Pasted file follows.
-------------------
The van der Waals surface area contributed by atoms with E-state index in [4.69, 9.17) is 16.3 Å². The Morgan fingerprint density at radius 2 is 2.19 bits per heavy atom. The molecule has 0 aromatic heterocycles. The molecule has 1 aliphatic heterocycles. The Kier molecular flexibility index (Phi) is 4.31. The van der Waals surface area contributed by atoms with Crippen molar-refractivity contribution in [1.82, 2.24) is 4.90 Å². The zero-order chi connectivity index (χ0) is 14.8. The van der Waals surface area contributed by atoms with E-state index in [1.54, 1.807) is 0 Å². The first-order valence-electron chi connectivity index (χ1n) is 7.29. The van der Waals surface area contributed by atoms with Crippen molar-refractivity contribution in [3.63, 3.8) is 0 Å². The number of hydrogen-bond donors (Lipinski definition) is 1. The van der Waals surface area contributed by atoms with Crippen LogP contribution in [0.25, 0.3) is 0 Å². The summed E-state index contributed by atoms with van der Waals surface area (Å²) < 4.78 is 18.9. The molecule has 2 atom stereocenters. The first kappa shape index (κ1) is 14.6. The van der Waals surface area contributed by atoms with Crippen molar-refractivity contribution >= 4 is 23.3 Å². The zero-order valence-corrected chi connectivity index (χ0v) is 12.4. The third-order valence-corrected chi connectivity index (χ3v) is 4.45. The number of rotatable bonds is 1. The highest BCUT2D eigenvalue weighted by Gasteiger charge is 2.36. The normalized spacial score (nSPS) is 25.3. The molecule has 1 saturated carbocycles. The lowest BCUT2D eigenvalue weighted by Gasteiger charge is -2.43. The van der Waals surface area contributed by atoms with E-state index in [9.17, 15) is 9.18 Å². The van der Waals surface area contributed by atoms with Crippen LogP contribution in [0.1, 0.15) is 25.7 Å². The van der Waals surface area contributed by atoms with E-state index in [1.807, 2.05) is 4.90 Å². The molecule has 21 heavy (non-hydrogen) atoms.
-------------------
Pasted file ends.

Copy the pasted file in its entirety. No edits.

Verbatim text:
The van der Waals surface area contributed by atoms with E-state index in [4.69, 9.17) is 16.3 Å². The Morgan fingerprint density at radius 2 is 2.19 bits per heavy atom. The molecule has 0 aromatic heterocycles. The molecule has 1 aliphatic heterocycles. The Kier molecular flexibility index (Phi) is 4.31. The van der Waals surface area contributed by atoms with Crippen molar-refractivity contribution in [1.82, 2.24) is 4.90 Å². The zero-order chi connectivity index (χ0) is 14.8. The van der Waals surface area contributed by atoms with E-state index in [1.54, 1.807) is 0 Å². The first-order valence-electron chi connectivity index (χ1n) is 7.29. The van der Waals surface area contributed by atoms with Crippen molar-refractivity contribution in [3.63, 3.8) is 0 Å². The number of hydrogen-bond donors (Lipinski definition) is 1. The van der Waals surface area contributed by atoms with Crippen LogP contribution in [0.25, 0.3) is 0 Å². The summed E-state index contributed by atoms with van der Waals surface area (Å²) < 4.78 is 18.9. The molecule has 2 atom stereocenters. The first kappa shape index (κ1) is 14.6. The van der Waals surface area contributed by atoms with Crippen molar-refractivity contribution >= 4 is 23.3 Å². The zero-order valence-corrected chi connectivity index (χ0v) is 12.4. The third-order valence-corrected chi connectivity index (χ3v) is 4.45. The number of rotatable bonds is 1. The highest BCUT2D eigenvalue weighted by Gasteiger charge is 2.36. The normalized spacial score (nSPS) is 25.3. The molecule has 1 saturated carbocycles. The lowest BCUT2D eigenvalue weighted by Gasteiger charge is -2.43. The van der Waals surface area contributed by atoms with E-state index in [9.17, 15) is 9.18 Å². The van der Waals surface area contributed by atoms with Crippen LogP contribution in [0.1, 0.15) is 25.7 Å². The van der Waals surface area contributed by atoms with E-state index in [1.807, 2.05) is 4.90 Å². The molecule has 21 heavy (non-hydrogen) atoms.